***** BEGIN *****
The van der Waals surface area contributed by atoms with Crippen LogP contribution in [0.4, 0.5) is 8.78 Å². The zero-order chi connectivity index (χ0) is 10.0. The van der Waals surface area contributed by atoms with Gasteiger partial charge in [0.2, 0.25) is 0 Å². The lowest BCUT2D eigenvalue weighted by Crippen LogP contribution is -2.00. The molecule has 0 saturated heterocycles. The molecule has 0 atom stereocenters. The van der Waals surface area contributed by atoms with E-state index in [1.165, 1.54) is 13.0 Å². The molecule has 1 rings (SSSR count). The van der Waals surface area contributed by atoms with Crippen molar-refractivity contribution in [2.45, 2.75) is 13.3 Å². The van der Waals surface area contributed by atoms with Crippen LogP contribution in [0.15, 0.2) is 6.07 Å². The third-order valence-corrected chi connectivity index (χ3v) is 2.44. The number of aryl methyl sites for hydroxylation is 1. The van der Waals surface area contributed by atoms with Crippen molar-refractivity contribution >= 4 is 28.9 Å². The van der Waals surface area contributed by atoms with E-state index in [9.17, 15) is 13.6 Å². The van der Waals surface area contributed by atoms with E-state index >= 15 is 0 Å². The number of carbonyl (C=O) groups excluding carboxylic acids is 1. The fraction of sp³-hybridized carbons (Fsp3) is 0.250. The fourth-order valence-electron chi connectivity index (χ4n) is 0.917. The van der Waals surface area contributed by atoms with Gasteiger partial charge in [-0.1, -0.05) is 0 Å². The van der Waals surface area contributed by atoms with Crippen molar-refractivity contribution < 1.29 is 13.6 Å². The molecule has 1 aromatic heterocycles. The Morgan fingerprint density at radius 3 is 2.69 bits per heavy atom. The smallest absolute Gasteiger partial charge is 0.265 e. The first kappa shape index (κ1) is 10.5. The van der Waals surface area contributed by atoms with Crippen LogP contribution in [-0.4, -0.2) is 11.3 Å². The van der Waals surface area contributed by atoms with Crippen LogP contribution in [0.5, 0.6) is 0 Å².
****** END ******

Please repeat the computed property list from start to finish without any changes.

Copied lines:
The van der Waals surface area contributed by atoms with Crippen LogP contribution in [0.4, 0.5) is 8.78 Å². The zero-order chi connectivity index (χ0) is 10.0. The van der Waals surface area contributed by atoms with Gasteiger partial charge in [0.2, 0.25) is 0 Å². The lowest BCUT2D eigenvalue weighted by Crippen LogP contribution is -2.00. The molecule has 0 saturated heterocycles. The molecule has 0 atom stereocenters. The van der Waals surface area contributed by atoms with E-state index in [1.165, 1.54) is 13.0 Å². The molecule has 1 rings (SSSR count). The van der Waals surface area contributed by atoms with Crippen molar-refractivity contribution in [2.45, 2.75) is 13.3 Å². The van der Waals surface area contributed by atoms with Crippen LogP contribution in [0.15, 0.2) is 6.07 Å². The third-order valence-corrected chi connectivity index (χ3v) is 2.44. The number of aryl methyl sites for hydroxylation is 1. The van der Waals surface area contributed by atoms with Crippen molar-refractivity contribution >= 4 is 28.9 Å². The van der Waals surface area contributed by atoms with E-state index in [9.17, 15) is 13.6 Å². The van der Waals surface area contributed by atoms with E-state index >= 15 is 0 Å². The number of carbonyl (C=O) groups excluding carboxylic acids is 1. The fraction of sp³-hybridized carbons (Fsp3) is 0.250. The fourth-order valence-electron chi connectivity index (χ4n) is 0.917. The van der Waals surface area contributed by atoms with Gasteiger partial charge in [-0.1, -0.05) is 0 Å². The van der Waals surface area contributed by atoms with Crippen molar-refractivity contribution < 1.29 is 13.6 Å². The molecule has 1 aromatic heterocycles. The Morgan fingerprint density at radius 3 is 2.69 bits per heavy atom. The smallest absolute Gasteiger partial charge is 0.265 e. The first kappa shape index (κ1) is 10.5. The van der Waals surface area contributed by atoms with Crippen LogP contribution in [-0.4, -0.2) is 11.3 Å². The van der Waals surface area contributed by atoms with Crippen LogP contribution in [0.5, 0.6) is 0 Å².